Ancient Currency:  In the Roman world, many different coins were in use at one time.  Currency was not standardized "legal tender" in the same sense as today.  Coins were made out of precious metals and their face value theoretically represented the value of their weight in that metal.  Different Roman emperors (and local rulers as well) minted different coins, the value of which fluctuated depending, among other things, upon the extent to which the currency was debased, i.e. the extent to which the coin was made out of the gold or silver it claimed to be.  These coins were also often of different sizes.  Even when coins were originally of the same size, it was not unusual to find coins that had become smaller from wear.   

    We next encounter R. Chanina's comment on the mishna.  According to R. Chanina, only three coins from the mintings of three different kings need to be announced.  What does this mean?  How does it fit into what we learned from R. Yitzchak from Migdal?  If the coins are 'stacked like a tower' then that in itself should be a sufficient siman.  If they are scattered, how does the fact that they come from different mintings help? 

    In order to answer these questions, the gemara offers a revised version of R. Chanina's comment.  What R. Chanina meant was R. Yitzchak from Migdal's rule that the coins must be stacked like a tower for there to be a siman does not always apply.  The arrangement of the coins counts as a siman only when the coins are of different sizes (as if they were issued by different kings) and are stacked like a pyramid, with the widest coin on the bottom and the next widest on top of it and so on.  Only then do we assume that these coins were placed here and not dropped.  If, however, the coins are of the same size, even if they are arranged in a neat stack, it is still possible that they simply fell like that and the arrangement of the coins is not a siman.

Note that  the words "but of one king, one is not obligated to announce  אבל של מלך אחד אינו חייב להכריז"  appear in parentheses in the gemara.  Rounded parentheses ( ) are the printers' convention for a section of text that appears in earlier additions of the gemara but that the printers believe to be corrupt and should be removed.  Square parentheses [ ] are the convention indicating an addition added by the printer, based on another edition.  In general we will follow these interpolations of the Vilna Shas and ignore text cited in rounded parentheses and read the text in square parentheses.  In this case, the removal of the words is significant;  According to the text with these words included, R. Chanina holds that three coins of different sizes, stacked as a pyramid, would still not provide a siman if they were of the same minting.  Since the issue at hand is whether the coins fell or were placed, it is hard to understand why this should be so, and that probably contributed to the editor's decision to remove the words. 

    You should be aware that the text of the gemara as printed is merely one version crystalized out of a multivarious manuscript and printing history.  Most of the differences between the various versions of the gemara are not of great significance, though on occasion a small difference in the text can change the meaning a great deal.  Traditionally, yeshivot have generally not paid much attention to this sort of textual scholarship (with some very notable exceptions) and in modern times it has been taken up mostly by university departments of Talmud. 


    R. Yochanan disagrees with R. Chanina's rule and holds that even coins minted "by one king", i.e. all of the same size, if stacked one on top of the other, must be announced.  As Rashi, s.v. afilu shel melekh echad אפילו של מלך אחד (five lines from the bottom) points out, R. Yochanan's reasons that it is extremely unlikely that someone will drop coins and they will land stacked one on top of the other.  As far as R. Yochanan is concerned, stacked coins, even if not stacked according to their different sizes, are sufficient indication that they were placed by their owner and must be announced.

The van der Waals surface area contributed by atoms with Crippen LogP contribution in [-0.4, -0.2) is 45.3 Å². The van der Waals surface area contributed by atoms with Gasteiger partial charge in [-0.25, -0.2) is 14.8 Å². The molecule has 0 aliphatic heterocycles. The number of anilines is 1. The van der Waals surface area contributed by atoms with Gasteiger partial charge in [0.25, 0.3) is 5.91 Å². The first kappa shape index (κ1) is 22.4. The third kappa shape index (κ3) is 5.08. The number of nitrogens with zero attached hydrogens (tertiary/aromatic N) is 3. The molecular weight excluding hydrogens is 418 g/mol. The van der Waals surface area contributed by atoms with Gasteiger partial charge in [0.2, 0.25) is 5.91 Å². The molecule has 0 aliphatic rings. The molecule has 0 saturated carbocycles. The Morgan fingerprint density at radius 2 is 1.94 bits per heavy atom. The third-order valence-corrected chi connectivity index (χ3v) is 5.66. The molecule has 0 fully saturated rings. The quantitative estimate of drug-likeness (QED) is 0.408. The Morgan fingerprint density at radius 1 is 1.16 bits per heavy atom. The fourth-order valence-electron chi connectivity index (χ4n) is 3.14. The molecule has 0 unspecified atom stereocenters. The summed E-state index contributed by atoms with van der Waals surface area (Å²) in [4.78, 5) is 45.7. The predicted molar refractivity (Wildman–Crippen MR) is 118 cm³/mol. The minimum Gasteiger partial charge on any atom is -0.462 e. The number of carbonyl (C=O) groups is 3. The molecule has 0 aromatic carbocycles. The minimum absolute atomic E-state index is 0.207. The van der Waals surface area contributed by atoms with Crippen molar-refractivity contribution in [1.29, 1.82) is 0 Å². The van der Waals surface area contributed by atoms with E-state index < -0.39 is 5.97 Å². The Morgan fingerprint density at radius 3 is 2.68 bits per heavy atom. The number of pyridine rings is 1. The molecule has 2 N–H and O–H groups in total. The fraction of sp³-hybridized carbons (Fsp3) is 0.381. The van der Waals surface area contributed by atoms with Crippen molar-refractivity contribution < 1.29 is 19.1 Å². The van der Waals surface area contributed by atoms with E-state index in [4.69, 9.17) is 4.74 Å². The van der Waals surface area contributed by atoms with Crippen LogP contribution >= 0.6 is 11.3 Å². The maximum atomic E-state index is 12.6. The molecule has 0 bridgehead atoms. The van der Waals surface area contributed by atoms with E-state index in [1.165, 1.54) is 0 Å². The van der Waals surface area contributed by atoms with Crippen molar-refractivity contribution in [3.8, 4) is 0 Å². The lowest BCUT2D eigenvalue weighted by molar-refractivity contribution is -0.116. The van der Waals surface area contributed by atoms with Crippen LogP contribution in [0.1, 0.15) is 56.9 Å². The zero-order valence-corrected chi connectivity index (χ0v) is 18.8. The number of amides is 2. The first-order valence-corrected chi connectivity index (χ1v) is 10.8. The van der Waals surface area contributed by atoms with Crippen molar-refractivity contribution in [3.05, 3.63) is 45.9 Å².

The gemara next addresses the question of the actual announcement.  This passage is difficult and the following interpretation follows that of Rashi, s.v. u-farkhinan ופרכינן, s.v. tav'a טבעא.  Until now we have not really discussed yet the nature of the finder's announcement.  Without going into it a length here, let me point out that in order for the system to work, the finder must partially identify the object such that the owner will know to come to him with a conclusive siman.  If the finder merely says, 'I have found something,' how is the owner to know that he or she has found what he has lost?  Rather, the finder must announce that he or she has found something of a particular sort.  Subsequently anyone who has lost something of that sort will turn to the finder, present his simanim, and if they uniquely identify the lost object, receive his property.

    In the case of lost coins, the gemara asks, what sort of announcement should the finder make?  Given the ubiquitousness of coins, should he or she include the number of found coins in the announcement?  The gemara answers that from the mishna it is apparent that he or she should not.  The mishna rules that only three coins stacked one on the other need to be announced.  If the number of coins is provided by the finder, and hence is not part of the manner in which the owner identifies his property to the finder, then a stack, even of two coins, should also be a siman

Note the small letter aleph (א) in Rashi script next to the word tav'a טבעא.  It is a reference to the Hagahot ha-Bach הגהות הב"ח. The author, R. Yoel Sirkes was born in Poland in 1561, and died there in 1640. A leading halachic authority in the generation after Rema, he is renowned for his commentary on the Tur, the Bayit Chadash, also known by its acronym, Bach ("new house").  Like many other Talmudic scholars, he is referred to by his book's name rather than his own.  Hagahot ha-Bach  usually are textual emendations though they occasionally include commentary.

    In this case, the Bach changes the text tav'a טבעא which is the singular 'coin' to tav'i טבעי i.e.the plural 'coins'.  It is clear from Rashi and other commentaries that they also understood the text to be plural.